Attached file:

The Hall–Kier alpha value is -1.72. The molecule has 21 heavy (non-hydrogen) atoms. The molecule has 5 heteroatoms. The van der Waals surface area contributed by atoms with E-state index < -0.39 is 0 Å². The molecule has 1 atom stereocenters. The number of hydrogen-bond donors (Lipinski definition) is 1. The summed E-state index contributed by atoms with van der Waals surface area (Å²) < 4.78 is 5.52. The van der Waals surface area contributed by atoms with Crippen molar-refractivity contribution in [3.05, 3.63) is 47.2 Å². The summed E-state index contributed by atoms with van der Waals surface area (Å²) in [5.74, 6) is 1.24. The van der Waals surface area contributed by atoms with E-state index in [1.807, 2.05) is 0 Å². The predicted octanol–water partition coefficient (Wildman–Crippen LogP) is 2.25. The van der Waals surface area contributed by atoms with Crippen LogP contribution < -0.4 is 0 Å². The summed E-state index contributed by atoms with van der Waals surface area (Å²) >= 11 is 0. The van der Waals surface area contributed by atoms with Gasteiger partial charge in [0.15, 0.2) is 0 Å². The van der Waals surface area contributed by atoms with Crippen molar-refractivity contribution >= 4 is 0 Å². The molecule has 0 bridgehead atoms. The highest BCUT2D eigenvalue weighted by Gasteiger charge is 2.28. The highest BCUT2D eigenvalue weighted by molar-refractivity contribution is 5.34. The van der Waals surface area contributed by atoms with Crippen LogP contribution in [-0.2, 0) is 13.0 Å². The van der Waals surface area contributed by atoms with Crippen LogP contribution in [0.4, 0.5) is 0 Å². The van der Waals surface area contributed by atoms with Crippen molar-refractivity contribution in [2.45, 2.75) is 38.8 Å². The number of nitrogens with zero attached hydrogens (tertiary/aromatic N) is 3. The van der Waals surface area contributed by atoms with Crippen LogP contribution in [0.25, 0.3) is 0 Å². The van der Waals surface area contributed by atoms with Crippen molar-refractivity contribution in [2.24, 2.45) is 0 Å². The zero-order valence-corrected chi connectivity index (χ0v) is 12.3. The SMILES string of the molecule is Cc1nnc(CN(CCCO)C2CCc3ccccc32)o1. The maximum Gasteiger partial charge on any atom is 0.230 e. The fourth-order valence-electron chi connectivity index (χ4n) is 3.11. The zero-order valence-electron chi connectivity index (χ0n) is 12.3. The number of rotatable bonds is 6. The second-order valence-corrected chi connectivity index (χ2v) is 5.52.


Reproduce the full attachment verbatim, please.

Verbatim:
The Hall–Kier alpha value is -1.72. The molecule has 21 heavy (non-hydrogen) atoms. The molecule has 5 heteroatoms. The van der Waals surface area contributed by atoms with E-state index < -0.39 is 0 Å². The molecule has 1 atom stereocenters. The number of hydrogen-bond donors (Lipinski definition) is 1. The summed E-state index contributed by atoms with van der Waals surface area (Å²) < 4.78 is 5.52. The van der Waals surface area contributed by atoms with Crippen molar-refractivity contribution in [3.05, 3.63) is 47.2 Å². The summed E-state index contributed by atoms with van der Waals surface area (Å²) in [5.74, 6) is 1.24. The van der Waals surface area contributed by atoms with E-state index in [1.807, 2.05) is 0 Å². The predicted octanol–water partition coefficient (Wildman–Crippen LogP) is 2.25. The van der Waals surface area contributed by atoms with Crippen LogP contribution < -0.4 is 0 Å². The summed E-state index contributed by atoms with van der Waals surface area (Å²) >= 11 is 0. The van der Waals surface area contributed by atoms with Gasteiger partial charge in [0.15, 0.2) is 0 Å². The van der Waals surface area contributed by atoms with Crippen molar-refractivity contribution >= 4 is 0 Å². The molecule has 0 bridgehead atoms. The highest BCUT2D eigenvalue weighted by Gasteiger charge is 2.28. The highest BCUT2D eigenvalue weighted by molar-refractivity contribution is 5.34. The van der Waals surface area contributed by atoms with Crippen LogP contribution in [-0.2, 0) is 13.0 Å². The van der Waals surface area contributed by atoms with Crippen LogP contribution in [0.4, 0.5) is 0 Å². The van der Waals surface area contributed by atoms with Crippen molar-refractivity contribution in [2.45, 2.75) is 38.8 Å². The number of nitrogens with zero attached hydrogens (tertiary/aromatic N) is 3. The van der Waals surface area contributed by atoms with Crippen LogP contribution in [0.25, 0.3) is 0 Å². The van der Waals surface area contributed by atoms with Crippen molar-refractivity contribution in [2.24, 2.45) is 0 Å². The zero-order valence-corrected chi connectivity index (χ0v) is 12.3. The SMILES string of the molecule is Cc1nnc(CN(CCCO)C2CCc3ccccc32)o1. The maximum Gasteiger partial charge on any atom is 0.230 e. The fourth-order valence-electron chi connectivity index (χ4n) is 3.11. The zero-order valence-electron chi connectivity index (χ0n) is 12.3. The number of rotatable bonds is 6. The second-order valence-corrected chi connectivity index (χ2v) is 5.52.